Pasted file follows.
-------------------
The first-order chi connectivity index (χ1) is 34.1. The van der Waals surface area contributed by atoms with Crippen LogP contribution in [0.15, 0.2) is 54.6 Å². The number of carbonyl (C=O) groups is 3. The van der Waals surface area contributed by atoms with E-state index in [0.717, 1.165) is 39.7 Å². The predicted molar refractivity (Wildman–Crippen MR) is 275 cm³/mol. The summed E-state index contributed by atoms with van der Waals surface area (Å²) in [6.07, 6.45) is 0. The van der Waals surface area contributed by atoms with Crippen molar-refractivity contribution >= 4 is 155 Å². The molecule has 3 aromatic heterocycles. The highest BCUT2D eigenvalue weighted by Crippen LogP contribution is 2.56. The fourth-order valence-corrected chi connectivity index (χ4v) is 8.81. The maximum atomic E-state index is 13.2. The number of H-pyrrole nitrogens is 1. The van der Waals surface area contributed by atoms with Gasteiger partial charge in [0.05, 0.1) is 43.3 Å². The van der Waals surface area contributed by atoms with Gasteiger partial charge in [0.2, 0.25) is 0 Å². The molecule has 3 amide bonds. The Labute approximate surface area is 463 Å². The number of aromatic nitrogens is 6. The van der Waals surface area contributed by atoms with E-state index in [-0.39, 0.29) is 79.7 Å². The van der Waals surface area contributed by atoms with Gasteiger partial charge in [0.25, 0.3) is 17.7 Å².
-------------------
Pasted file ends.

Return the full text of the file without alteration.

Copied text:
The first-order chi connectivity index (χ1) is 34.1. The van der Waals surface area contributed by atoms with Crippen LogP contribution in [0.15, 0.2) is 54.6 Å². The number of carbonyl (C=O) groups is 3. The van der Waals surface area contributed by atoms with E-state index in [0.717, 1.165) is 39.7 Å². The predicted molar refractivity (Wildman–Crippen MR) is 275 cm³/mol. The summed E-state index contributed by atoms with van der Waals surface area (Å²) in [6.07, 6.45) is 0. The van der Waals surface area contributed by atoms with Crippen molar-refractivity contribution >= 4 is 155 Å². The molecule has 3 aromatic heterocycles. The highest BCUT2D eigenvalue weighted by Crippen LogP contribution is 2.56. The fourth-order valence-corrected chi connectivity index (χ4v) is 8.81. The maximum atomic E-state index is 13.2. The number of H-pyrrole nitrogens is 1. The van der Waals surface area contributed by atoms with Gasteiger partial charge in [0.05, 0.1) is 43.3 Å². The van der Waals surface area contributed by atoms with Gasteiger partial charge in [0.2, 0.25) is 0 Å². The molecule has 3 amide bonds. The Labute approximate surface area is 463 Å². The number of aromatic nitrogens is 6. The van der Waals surface area contributed by atoms with E-state index in [-0.39, 0.29) is 79.7 Å². The van der Waals surface area contributed by atoms with Gasteiger partial charge in [0.25, 0.3) is 17.7 Å².